Aim: Anastomotic leakage after restorative surgery for rectal cancer shows high morbidity and related mortality. Identification of risk factors could change operative planning, with indications for stoma construction. This retrospective multicentre study aims to assess the anastomotic leak rate, identify the independent risk factors and develop a clinical prediction model to calculate the probability of leakage. Methods: The study used data from 24 Italian referral centres of the Colorectal Cancer Network of the Italian Society of Surgical Oncology. Patients were classified into two groups, AL (anastomotic leak) or NoAL (no anastomotic leak). The effect of patient-, disease-, treatment- and postoperative outcome-related factors on anastomotic leak after univariable and multivariable analysis was measured. Results: A total of 5398 patients were included, 552 in group AL and 4846 in group NoAL. The overall incidence of leaks was 10.2%, with a mean time interval of 6.8 days. The 30-day leak-related mortality was 2.6%. Sex, body mass index, tumour location, type of approach, number of cartridges employed, weight loss, clinical T stage and combined multiorgan resection were identified as independent risk factors. The stoma did not reduce the leak rate but significantly decreased leak severity and reoperation rate. A nomogram with a risk score (RALAR score) was developed to predict anastomotic leak risk at the end of resection. Conclusions: While a defunctioning stoma did not affect the leak risk, it significantly reduced its severity. Surgeons should recognize independent risk factors for leaks at the end of rectal resection and could calculate a risk score to select high-risk patients eligible for protective stoma construction.

Risk factors for anastomotic leakage after anterior resection for rectal cancer (RALAR study): A nationwide retrospective study of the Italian Society of Surgical Oncology Colorectal Cancer Network Collaborative Group

Giulia Turri;Corrado Pedrazzani;
2022-01-01

Abstract

Aim: Anastomotic leakage after restorative surgery for rectal cancer shows high morbidity and related mortality. Identification of risk factors could change operative planning, with indications for stoma construction. This retrospective multicentre study aims to assess the anastomotic leak rate, identify the independent risk factors and develop a clinical prediction model to calculate the probability of leakage. Methods: The study used data from 24 Italian referral centres of the Colorectal Cancer Network of the Italian Society of Surgical Oncology. Patients were classified into two groups, AL (anastomotic leak) or NoAL (no anastomotic leak). The effect of patient-, disease-, treatment- and postoperative outcome-related factors on anastomotic leak after univariable and multivariable analysis was measured. Results: A total of 5398 patients were included, 552 in group AL and 4846 in group NoAL. The overall incidence of leaks was 10.2%, with a mean time interval of 6.8 days. The 30-day leak-related mortality was 2.6%. Sex, body mass index, tumour location, type of approach, number of cartridges employed, weight loss, clinical T stage and combined multiorgan resection were identified as independent risk factors. The stoma did not reduce the leak rate but significantly decreased leak severity and reoperation rate. A nomogram with a risk score (RALAR score) was developed to predict anastomotic leak risk at the end of resection. Conclusions: While a defunctioning stoma did not affect the leak risk, it significantly reduced its severity. Surgeons should recognize independent risk factors for leaks at the end of rectal resection and could calculate a risk score to select high-risk patients eligible for protective stoma construction.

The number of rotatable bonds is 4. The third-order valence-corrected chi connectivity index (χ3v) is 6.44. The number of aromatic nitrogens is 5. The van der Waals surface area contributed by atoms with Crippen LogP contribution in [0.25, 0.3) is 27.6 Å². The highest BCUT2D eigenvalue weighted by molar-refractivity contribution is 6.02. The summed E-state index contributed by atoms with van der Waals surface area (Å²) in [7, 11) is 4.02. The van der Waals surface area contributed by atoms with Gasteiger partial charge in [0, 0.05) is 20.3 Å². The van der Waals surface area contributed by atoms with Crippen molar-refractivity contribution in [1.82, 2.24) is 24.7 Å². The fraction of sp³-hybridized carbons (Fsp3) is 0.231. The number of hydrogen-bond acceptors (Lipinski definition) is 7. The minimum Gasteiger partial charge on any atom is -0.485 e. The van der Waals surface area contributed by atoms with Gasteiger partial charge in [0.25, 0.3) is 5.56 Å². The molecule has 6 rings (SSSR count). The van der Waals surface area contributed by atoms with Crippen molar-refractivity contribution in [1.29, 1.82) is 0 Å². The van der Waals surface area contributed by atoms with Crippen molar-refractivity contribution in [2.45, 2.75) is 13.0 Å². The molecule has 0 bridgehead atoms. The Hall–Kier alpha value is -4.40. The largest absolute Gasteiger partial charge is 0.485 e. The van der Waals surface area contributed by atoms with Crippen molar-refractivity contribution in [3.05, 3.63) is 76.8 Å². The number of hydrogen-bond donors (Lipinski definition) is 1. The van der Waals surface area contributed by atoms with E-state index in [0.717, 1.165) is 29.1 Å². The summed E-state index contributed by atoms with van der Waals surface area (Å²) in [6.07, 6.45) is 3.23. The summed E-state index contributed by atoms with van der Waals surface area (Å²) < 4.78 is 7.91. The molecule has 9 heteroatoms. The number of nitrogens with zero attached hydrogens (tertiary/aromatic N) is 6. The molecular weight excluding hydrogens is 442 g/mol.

colorectal fistula
colorectal leakage
rectal cancer
rectal surgery
stoma
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Utilizza questo identificativo per citare o creare un link a questo documento: https://hdl.handle.net/11562/1061793
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